Jury Finds Johnson & Johnson, Imerys Liable in Lawsuit Claiming Talcum Powder Caused Mesothelioma Cancer
In a stunning verdict handed down in a federal court in New Jersey, a jury has ordered pharmaceutical giant Johnson & Johnson and its talc supplier, Imerys, to pay $37 million to a 46-year-old man who alleged that his mesothelioma was caused by his regular use of the defendant's talc-containing products over the course of his lifetime. The trial, which ended yesterday, is the most recent bellwether case over allegations that Johnson & Johnson's flagship products, Baby Powder and Shower to Shower, are carcinogenic.
Mesothelioma, a serious and invariably fatal form of cancer that attacks the visceral lining between the internal organs and the inner surfaces of the thoracic cavity, is known to be caused by asbestos exposure. The plaintiff, Stephen Lanzo, claimed that he developed the disease from inhalation of the talc-containing products, which he had been using since he was born. This is the first talcum powder trial in which the product was found to be the cause of mesothelioma. Johnson & Johnson continues to maintain that its talc is asbestos-free, but documents that came to light last year indicate that the company was aware of the presence of asbestos fibers in its talc since the early 1970s.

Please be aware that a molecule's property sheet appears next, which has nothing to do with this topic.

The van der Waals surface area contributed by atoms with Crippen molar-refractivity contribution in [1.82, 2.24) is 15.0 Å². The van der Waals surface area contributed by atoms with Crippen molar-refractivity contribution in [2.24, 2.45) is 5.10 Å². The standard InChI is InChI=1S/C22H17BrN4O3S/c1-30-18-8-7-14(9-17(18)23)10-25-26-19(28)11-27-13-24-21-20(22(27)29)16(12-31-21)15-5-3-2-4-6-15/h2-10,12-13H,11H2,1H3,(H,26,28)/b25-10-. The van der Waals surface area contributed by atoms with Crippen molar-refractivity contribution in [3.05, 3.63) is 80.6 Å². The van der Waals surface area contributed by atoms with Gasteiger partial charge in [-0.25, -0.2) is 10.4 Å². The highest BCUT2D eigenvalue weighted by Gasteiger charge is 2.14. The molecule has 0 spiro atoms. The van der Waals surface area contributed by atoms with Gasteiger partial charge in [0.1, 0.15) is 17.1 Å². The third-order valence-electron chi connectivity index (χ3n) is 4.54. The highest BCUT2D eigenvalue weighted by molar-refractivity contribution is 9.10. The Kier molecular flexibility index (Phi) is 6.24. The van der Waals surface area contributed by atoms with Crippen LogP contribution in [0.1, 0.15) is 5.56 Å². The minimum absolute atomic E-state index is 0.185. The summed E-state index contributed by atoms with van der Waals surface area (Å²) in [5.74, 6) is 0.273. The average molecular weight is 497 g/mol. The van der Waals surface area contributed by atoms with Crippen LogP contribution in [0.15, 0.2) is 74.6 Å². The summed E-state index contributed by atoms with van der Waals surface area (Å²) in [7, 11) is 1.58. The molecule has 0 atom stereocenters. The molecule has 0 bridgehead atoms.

Five earlier trials held in Missouri, involving women who attributed their ovarian cancer to the use of talc-containing products, also ended in verdicts for the plaintiffs. Two of those verdicts were overturned on appeal. Lawyers for Johnson & Johnson are seeking to overturn the other three verdicts as well.
The jury awarded $30 million to Lanzo and an additional $7 million to his wife. Seventy percent of the liability has been assigned to Johnson & Johnson, while the remaining 30% lies with Imerys, the French-based mining company that supplied the talc.
Johnson & Johnson, a 130-year-old pharmaceutical company based in Brunswick, New Jersey, started manufacturing and marketing its Baby Powder in the 1890s. Once considered “The Most Trusted Brand in America,” the company and its subsidiaries and corporate partners have faced numerous lawsuits over a range of products in recent years, including knee and hip replacements, an anticoagulant medication (rivaroxaban) and a diabetic drug (canagliflozin).
Currently, Johnson & Johnson faces more than 6,600 claims over talc, primarily by women who claim the company failed to warn about the ovarian cancer risk associated with its products. This week's verdict is unlikely to help the company's already tarnished corporate image. In an interview with Bloomberg, law professor David Logan of Williams University said, “This [verdict] is going to take a toll on their reputation.’’
The jury's next task will be to determine whether or not the corporate defendants should pay punitive damages in addition to the compensatory damages already awarded.